Thoughtful piece by James Robinson about why even the specialist media were taken aback by the banking crisis.
Should City editors and economics correspondents have predicted it?
Alex Brummer, the Daily Mail’s experienced City editor, believes they should have done. He argues that, although City journalists covered the problems of some individual companies creditably, few grasped the enormity, or scale, of the situation.
‘They were slow off the mark originally,’ he says, pointing out that young journalists who weren’t working during the last financial crisis in the 1970s did not have the foresight to realise that a problem at one institution can quickly become a problem for all. ‘That has something to do with the age profile. They’ve been brought up in a period of non-stop output and growth. I cut my teeth as a financial journalist in the white heat of the 1976 financial crisis, when 25 banks went under. Having lived through all of that you learned a [crisis] spreads from one institution to another and [governments] need to do something very quickly to stabilise the system.’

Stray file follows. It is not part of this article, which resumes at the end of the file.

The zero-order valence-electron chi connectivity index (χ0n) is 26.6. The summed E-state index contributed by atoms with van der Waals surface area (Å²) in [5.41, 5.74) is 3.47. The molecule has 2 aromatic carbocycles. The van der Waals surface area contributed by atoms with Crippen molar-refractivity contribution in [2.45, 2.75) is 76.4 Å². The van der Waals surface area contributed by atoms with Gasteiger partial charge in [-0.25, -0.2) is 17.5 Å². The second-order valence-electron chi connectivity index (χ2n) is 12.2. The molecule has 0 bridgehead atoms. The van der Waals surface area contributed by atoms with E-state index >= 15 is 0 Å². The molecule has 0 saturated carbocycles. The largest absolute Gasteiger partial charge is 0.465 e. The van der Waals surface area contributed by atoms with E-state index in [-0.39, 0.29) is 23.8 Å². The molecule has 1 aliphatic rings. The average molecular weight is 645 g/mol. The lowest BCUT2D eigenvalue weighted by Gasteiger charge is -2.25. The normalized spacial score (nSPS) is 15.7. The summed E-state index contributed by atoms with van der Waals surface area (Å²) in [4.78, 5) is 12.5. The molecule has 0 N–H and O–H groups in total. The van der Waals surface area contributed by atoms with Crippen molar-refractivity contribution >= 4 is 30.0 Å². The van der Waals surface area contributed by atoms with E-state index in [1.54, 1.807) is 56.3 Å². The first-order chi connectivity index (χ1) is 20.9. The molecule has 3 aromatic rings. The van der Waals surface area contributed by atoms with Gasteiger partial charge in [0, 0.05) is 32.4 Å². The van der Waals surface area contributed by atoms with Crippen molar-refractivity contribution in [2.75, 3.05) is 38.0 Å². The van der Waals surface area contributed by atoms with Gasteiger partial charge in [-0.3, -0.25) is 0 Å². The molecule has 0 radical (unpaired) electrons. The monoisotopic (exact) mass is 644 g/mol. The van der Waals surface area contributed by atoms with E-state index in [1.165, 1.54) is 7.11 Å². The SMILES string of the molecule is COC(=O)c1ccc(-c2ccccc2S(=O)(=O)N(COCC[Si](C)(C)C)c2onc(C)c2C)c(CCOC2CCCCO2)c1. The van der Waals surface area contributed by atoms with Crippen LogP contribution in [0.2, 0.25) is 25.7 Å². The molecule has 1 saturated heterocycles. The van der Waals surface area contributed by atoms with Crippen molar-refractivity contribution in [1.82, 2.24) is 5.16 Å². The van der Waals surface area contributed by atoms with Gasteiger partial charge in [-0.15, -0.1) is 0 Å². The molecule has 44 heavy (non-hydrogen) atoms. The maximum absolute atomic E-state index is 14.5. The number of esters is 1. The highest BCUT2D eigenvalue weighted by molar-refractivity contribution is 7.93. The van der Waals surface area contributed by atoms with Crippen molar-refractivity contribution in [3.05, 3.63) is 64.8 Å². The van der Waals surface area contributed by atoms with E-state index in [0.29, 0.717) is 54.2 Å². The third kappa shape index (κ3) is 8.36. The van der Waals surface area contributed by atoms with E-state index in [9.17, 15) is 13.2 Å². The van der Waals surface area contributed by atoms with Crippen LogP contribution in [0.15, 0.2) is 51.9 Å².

Brummer’s historical perspective is something only a few share. Jeff Randall, a business journalist and the Daily Telegraph’s editor-at-large, has been warning about personal debt and an unsustainable housing boom for years, and others have voiced similar concerns. Yet few identified the sub-prime market, or the credit crunch, as triggers that would push the world to the brink of recession, and senior figures at the FT admit they should probably have done better in that regard. Dan Bögler, the paper’s managing editor, says: ‘We believed the bankers when they said derivatives were making the world safer by spreading risk. But in reality it became a game of pass the parcel and the parcel ended up in the hands of those who least understood it. We take our share of the blame for that.
‘Why didn’t we spot it? Unfortunately, financial journalists – and the FT has better-trained financial journalists than others – don’t really understand this stuff, and they join a long list of people that starts with bank regulators, central bank regulators and money managers.’